Constitutional Interpretation. Again.

“My job is to pick people who will interpret the Constitution, not use the bench from which to write laws,” says the President.,2933,157388,00.html

If that is so, why not seek the smartest judges, or those who have been reversed the least?

What does it mean to “interpret the Constitution” as opposed to writing laws. Does the Constitution provide answers to all questions? Are there right answers out there for people to find?

Is Bush’s judicial appointment strategy inconsistent with the quoted statement?

Is Bush correct about his description of his job in appointing judges?


A judge that interprets the Constitution based on what it says is interpreting the Constitution and not making his own law from the bench.

If self-governance is to mean anything, it is that new law - substantial innovation, change in the law - comes from the people that we elect, and that we can refuse to re-elect if we don’t like what they do. Judges - especially federal judges, who serve for life and may not easily be removed from office - should interpret the words of the Constitution, not create new law.

Well now Bricker, I expected this answer from you (your views are well known :D).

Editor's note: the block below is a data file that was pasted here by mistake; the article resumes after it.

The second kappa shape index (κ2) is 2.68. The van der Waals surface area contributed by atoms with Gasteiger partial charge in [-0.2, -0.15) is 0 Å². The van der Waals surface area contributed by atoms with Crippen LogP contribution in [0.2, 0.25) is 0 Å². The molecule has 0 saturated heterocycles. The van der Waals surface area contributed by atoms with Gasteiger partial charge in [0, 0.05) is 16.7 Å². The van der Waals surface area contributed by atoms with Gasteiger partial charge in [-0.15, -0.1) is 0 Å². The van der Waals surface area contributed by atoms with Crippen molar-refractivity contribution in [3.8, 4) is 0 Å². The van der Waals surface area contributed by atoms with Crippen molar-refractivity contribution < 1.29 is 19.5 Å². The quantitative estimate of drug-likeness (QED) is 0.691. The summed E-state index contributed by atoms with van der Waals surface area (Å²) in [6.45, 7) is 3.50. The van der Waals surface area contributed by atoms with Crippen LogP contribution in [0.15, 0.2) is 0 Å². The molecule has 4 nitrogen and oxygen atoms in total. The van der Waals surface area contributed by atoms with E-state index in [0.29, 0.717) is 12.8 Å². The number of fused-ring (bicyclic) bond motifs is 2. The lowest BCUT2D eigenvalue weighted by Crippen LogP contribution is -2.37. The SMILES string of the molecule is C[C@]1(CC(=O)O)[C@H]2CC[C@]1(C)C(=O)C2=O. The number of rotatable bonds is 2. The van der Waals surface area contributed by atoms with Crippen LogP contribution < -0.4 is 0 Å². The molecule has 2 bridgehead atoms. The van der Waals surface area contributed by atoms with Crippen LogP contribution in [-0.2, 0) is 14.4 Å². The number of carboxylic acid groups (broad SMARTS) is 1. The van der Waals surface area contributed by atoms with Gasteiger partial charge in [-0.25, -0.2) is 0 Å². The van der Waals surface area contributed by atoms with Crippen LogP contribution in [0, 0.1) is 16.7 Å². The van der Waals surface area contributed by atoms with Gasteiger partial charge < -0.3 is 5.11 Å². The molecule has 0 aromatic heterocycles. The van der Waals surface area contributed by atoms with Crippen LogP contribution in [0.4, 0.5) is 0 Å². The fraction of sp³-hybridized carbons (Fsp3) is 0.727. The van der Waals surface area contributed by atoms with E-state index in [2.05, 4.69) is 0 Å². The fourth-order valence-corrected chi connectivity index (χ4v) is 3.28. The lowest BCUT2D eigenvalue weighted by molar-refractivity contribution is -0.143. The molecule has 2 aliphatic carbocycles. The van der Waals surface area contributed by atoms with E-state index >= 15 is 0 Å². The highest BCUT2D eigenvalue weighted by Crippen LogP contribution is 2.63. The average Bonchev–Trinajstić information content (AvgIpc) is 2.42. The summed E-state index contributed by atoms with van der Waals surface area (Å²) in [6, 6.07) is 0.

I posed this question to you in the medical marijuana thread, but got no answer.
So I’ll ask again:

Take as an example the Commerce Clause:

Congress has the power to:

and to:

How does a judge go about interpreting this language to reach the result in any given case?

I understand your point, but let me go a little deeper:

  1. Do you contend that there is a basis for this position in the Constitution?

  2. What do you mean by self-governance?

  3. Can you give me an example of a case that best reflects your notion of interpretation?

  4. What’s the best example of judicial law making that you can think of?

90% of the cases, every judge applies the law straightforwardly. The other 10% of the cases, every judge must make contextual evaluations, inferential leaps, and reasoned arguments because the answer is simply not clear at a glance. It is impossible to interpret-not-make-the-law in all circumstances, if by make the law you mean go beyond basing your judgment on “what it says.”

…And Bricker, you still haven’t told me whether you think the Administrative Procedures Act is constitution. Unsurprisingly, it’s relevant to this thread, as well.


At the level of the Supreme Court there are no clear interpretations. Any easy decisions were made at a lower level. So every Supreme Court decision is subject to dispute. If you agree with the ruling you praise the justices for the clear sighted agreement with what was the obvious intent of the law. If you disagree with their ruling, you condemn them for ignoring the law in order to impose their own personal opinions.

It’s a big question.

The short answer is that many problems the Administrative Procedures Act creates have simply to do with delegation of powers. Congress delegates to the agencies much of their ability to make law. Congress assigns to the agencies a certain judicial function.

As long as the regulations promulgate by the agencies could just as well be legit if passed by Congress, and as long as there is a general right to federal judicial review of an ALJ’s findings, I think the APA is constitutional. When we mandate that an ALJ’s rulign be reviewed under an abuse of discretions standard, I think we’ve crossed a line.